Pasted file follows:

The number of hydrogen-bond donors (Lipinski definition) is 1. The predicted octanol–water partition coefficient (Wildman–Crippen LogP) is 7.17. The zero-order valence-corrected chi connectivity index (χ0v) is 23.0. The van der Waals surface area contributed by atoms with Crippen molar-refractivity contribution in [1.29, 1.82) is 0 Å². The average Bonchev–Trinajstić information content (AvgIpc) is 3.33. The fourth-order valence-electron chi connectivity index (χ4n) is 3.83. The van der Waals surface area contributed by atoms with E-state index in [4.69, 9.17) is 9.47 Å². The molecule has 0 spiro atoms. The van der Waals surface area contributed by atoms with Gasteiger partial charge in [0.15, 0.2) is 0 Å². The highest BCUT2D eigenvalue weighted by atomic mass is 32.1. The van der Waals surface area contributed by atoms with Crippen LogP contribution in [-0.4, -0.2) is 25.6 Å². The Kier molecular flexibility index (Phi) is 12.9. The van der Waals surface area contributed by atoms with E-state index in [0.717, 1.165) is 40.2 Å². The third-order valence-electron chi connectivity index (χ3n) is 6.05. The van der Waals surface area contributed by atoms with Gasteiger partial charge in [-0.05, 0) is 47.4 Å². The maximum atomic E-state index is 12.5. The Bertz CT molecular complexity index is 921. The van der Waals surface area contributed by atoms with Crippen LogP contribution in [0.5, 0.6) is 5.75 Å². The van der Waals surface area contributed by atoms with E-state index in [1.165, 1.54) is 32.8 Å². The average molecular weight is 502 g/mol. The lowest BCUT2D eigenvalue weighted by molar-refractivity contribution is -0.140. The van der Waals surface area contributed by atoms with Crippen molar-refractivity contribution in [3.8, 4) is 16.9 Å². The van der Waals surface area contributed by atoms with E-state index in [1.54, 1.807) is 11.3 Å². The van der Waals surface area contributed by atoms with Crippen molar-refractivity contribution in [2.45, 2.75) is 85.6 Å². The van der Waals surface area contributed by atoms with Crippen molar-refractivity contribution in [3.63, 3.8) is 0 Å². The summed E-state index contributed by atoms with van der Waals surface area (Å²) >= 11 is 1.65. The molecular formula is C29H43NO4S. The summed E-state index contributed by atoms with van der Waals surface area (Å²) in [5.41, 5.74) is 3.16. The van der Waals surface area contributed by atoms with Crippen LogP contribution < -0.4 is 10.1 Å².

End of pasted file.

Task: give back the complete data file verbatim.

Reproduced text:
The number of hydrogen-bond donors (Lipinski definition) is 1. The predicted octanol–water partition coefficient (Wildman–Crippen LogP) is 7.17. The zero-order valence-corrected chi connectivity index (χ0v) is 23.0. The van der Waals surface area contributed by atoms with Crippen molar-refractivity contribution in [1.29, 1.82) is 0 Å². The average Bonchev–Trinajstić information content (AvgIpc) is 3.33. The fourth-order valence-electron chi connectivity index (χ4n) is 3.83. The van der Waals surface area contributed by atoms with E-state index in [4.69, 9.17) is 9.47 Å². The molecule has 0 spiro atoms. The van der Waals surface area contributed by atoms with Gasteiger partial charge in [0.15, 0.2) is 0 Å². The highest BCUT2D eigenvalue weighted by atomic mass is 32.1. The van der Waals surface area contributed by atoms with Crippen LogP contribution in [-0.4, -0.2) is 25.6 Å². The Kier molecular flexibility index (Phi) is 12.9. The van der Waals surface area contributed by atoms with E-state index in [0.717, 1.165) is 40.2 Å². The third-order valence-electron chi connectivity index (χ3n) is 6.05. The van der Waals surface area contributed by atoms with Gasteiger partial charge in [-0.05, 0) is 47.4 Å². The maximum atomic E-state index is 12.5. The Bertz CT molecular complexity index is 921. The van der Waals surface area contributed by atoms with Crippen LogP contribution in [0.5, 0.6) is 5.75 Å². The van der Waals surface area contributed by atoms with E-state index in [1.165, 1.54) is 32.8 Å². The average molecular weight is 502 g/mol. The lowest BCUT2D eigenvalue weighted by molar-refractivity contribution is -0.140. The van der Waals surface area contributed by atoms with Crippen molar-refractivity contribution in [3.8, 4) is 16.9 Å². The van der Waals surface area contributed by atoms with E-state index in [1.54, 1.807) is 11.3 Å². The van der Waals surface area contributed by atoms with Crippen molar-refractivity contribution in [2.45, 2.75) is 85.6 Å². The van der Waals surface area contributed by atoms with Crippen molar-refractivity contribution in [3.63, 3.8) is 0 Å². The summed E-state index contributed by atoms with van der Waals surface area (Å²) >= 11 is 1.65. The molecular formula is C29H43NO4S. The summed E-state index contributed by atoms with van der Waals surface area (Å²) in [5.41, 5.74) is 3.16. The van der Waals surface area contributed by atoms with Crippen LogP contribution < -0.4 is 10.1 Å².